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Higher Ionization Rates with a Magnetron Sputtering System

May 20, 2013 by · Leave a Comment 

Guest post is provided by Denton Vacuum, LLC. Denton Vacuum manufactures machines that employ precision magnetron sputtering system methods for diamond-like film quality. Visit www.dentonvacuum.com for more information.

The magnetron sputtering system, also known as high-power impulse magnetron sputtering (HiPIMS) and high-power pulsed magnetron sputtering (HPPMS), is a relatively new development in precision vacuum technology. The first patent was made by made by Kouznetsov in October of 2001. Industrial operations have only been taking advantage of this technology on a broad scale since 2006, although some industries got their hands on it prior to this year.

What separates magnetron sputtering from other sputtering methods is the high degree of ionization of the metal material that coats the target material. Along with the vacuum metalizing process, there is a high rate of molecular gas dissociation. Usually increasing the cathode power increases ionization with conventional sputtering processes, but there is normally a limit on thermal loads. If the material to be coated needs a higher ionization power, magnetron sputtering can do the job by allowing donor material to cool during “off times” and keep duty cycles small. The magnetron cathode utilizes magnetic fields to confine process, increasing the energy of particles used to bombard the target substance.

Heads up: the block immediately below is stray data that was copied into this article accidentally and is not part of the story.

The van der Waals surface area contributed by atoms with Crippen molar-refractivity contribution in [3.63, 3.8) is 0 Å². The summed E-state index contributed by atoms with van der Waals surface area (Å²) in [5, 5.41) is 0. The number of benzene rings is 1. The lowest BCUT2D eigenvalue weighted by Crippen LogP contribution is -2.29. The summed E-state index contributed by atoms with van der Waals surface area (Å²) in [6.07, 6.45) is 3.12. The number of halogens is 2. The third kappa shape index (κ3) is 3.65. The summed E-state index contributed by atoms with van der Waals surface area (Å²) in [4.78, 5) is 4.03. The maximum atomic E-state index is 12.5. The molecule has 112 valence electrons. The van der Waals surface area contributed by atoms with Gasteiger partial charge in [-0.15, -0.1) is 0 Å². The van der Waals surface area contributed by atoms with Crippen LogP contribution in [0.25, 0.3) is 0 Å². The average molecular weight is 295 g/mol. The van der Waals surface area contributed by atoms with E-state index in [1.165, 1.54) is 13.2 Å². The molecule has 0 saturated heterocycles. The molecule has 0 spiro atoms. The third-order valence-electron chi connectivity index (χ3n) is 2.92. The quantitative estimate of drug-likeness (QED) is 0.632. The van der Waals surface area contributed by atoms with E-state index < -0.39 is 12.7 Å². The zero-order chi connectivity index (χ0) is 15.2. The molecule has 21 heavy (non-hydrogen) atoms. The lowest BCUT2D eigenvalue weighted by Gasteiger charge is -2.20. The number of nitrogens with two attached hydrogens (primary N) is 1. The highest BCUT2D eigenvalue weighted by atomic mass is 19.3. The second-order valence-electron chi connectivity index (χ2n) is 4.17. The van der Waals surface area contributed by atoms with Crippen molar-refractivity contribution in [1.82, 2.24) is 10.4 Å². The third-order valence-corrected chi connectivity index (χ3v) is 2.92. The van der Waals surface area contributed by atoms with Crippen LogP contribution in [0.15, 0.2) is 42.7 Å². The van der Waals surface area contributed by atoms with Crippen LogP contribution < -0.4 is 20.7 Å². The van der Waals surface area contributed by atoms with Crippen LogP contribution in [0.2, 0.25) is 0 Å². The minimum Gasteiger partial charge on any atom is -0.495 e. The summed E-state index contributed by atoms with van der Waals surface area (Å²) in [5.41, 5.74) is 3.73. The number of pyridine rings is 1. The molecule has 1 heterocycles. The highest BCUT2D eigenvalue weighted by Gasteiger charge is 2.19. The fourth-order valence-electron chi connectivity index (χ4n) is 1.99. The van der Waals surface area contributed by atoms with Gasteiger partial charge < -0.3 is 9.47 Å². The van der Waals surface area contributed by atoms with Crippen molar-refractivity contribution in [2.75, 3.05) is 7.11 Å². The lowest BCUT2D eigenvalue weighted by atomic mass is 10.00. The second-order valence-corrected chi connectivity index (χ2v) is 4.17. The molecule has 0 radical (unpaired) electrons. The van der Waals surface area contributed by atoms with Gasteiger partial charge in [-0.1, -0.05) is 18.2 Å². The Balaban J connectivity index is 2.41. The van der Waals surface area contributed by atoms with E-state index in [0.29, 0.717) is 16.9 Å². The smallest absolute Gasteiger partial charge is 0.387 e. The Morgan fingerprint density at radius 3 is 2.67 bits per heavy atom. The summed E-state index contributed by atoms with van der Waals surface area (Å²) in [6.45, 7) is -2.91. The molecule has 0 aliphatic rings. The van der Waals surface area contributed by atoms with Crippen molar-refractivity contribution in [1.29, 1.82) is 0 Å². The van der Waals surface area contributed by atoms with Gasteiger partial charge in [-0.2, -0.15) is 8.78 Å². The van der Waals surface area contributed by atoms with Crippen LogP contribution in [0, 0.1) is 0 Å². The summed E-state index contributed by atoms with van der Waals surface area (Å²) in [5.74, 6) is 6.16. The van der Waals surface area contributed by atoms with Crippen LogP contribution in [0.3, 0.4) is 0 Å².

Advantages that magnetron sputtering has over other conventional methods is a denser coating morphology and increased ratio of hardness. Applications lie in industries that utilize or produce products that undergo intense heat or high impact. These include semiconductor fabrication, medical devices, and emerging technologies. All sputtering systems require specialized vacuums and produce a film of diamond-like quality. These thin film deposition systems produce a covering that extremely hard and protective. The quality these systems produce are second-to none and sometimes necessary depending on what they are coating.